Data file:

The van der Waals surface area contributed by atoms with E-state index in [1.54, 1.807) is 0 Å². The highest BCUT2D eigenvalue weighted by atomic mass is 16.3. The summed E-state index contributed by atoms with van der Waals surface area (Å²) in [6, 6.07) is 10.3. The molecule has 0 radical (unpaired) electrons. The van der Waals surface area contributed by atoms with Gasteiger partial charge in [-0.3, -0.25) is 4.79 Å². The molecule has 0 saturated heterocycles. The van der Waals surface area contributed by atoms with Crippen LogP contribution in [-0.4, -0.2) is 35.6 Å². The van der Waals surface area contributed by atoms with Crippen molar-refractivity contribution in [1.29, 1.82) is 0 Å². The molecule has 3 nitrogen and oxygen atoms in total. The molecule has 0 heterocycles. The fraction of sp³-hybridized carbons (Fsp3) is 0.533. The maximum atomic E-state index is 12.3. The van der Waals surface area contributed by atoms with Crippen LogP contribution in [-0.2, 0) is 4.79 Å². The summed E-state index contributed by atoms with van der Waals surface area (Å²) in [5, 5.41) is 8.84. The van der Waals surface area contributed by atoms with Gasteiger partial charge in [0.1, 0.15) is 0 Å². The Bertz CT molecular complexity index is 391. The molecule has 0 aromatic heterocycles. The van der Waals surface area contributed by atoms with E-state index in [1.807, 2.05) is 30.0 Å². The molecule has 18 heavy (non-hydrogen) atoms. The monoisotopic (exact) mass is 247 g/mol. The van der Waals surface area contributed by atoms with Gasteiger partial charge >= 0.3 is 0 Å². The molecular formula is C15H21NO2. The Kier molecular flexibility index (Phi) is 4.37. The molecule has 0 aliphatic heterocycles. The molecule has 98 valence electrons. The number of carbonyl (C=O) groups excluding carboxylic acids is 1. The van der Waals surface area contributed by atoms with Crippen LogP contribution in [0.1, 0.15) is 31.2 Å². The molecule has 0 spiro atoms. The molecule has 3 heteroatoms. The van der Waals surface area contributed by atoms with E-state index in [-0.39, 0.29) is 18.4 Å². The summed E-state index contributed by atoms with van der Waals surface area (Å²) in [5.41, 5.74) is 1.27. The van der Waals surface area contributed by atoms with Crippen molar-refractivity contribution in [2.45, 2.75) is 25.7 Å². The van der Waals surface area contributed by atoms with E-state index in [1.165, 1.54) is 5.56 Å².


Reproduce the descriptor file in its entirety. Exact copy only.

The van der Waals surface area contributed by atoms with E-state index in [1.54, 1.807) is 0 Å². The highest BCUT2D eigenvalue weighted by atomic mass is 16.3. The summed E-state index contributed by atoms with van der Waals surface area (Å²) in [6, 6.07) is 10.3. The molecule has 0 radical (unpaired) electrons. The van der Waals surface area contributed by atoms with Gasteiger partial charge in [-0.3, -0.25) is 4.79 Å². The molecule has 0 saturated heterocycles. The van der Waals surface area contributed by atoms with Crippen LogP contribution in [-0.4, -0.2) is 35.6 Å². The van der Waals surface area contributed by atoms with Crippen molar-refractivity contribution in [1.29, 1.82) is 0 Å². The molecule has 3 nitrogen and oxygen atoms in total. The molecule has 0 heterocycles. The fraction of sp³-hybridized carbons (Fsp3) is 0.533. The maximum atomic E-state index is 12.3. The van der Waals surface area contributed by atoms with Crippen LogP contribution in [-0.2, 0) is 4.79 Å². The summed E-state index contributed by atoms with van der Waals surface area (Å²) in [5, 5.41) is 8.84. The van der Waals surface area contributed by atoms with Gasteiger partial charge in [0.1, 0.15) is 0 Å². The Bertz CT molecular complexity index is 391. The molecule has 0 aromatic heterocycles. The van der Waals surface area contributed by atoms with E-state index in [1.807, 2.05) is 30.0 Å². The molecule has 18 heavy (non-hydrogen) atoms. The monoisotopic (exact) mass is 247 g/mol. The van der Waals surface area contributed by atoms with Gasteiger partial charge >= 0.3 is 0 Å². The molecular formula is C15H21NO2. The Kier molecular flexibility index (Phi) is 4.37. The molecule has 0 aliphatic heterocycles. The molecule has 98 valence electrons. The number of carbonyl (C=O) groups excluding carboxylic acids is 1. The van der Waals surface area contributed by atoms with Crippen LogP contribution in [0.1, 0.15) is 31.2 Å². The molecule has 0 spiro atoms. The molecule has 3 heteroatoms. The van der Waals surface area contributed by atoms with E-state index in [-0.39, 0.29) is 18.4 Å². The summed E-state index contributed by atoms with van der Waals surface area (Å²) in [5.41, 5.74) is 1.27. The van der Waals surface area contributed by atoms with Crippen molar-refractivity contribution in [2.45, 2.75) is 25.7 Å². The van der Waals surface area contributed by atoms with E-state index in [1.165, 1.54) is 5.56 Å².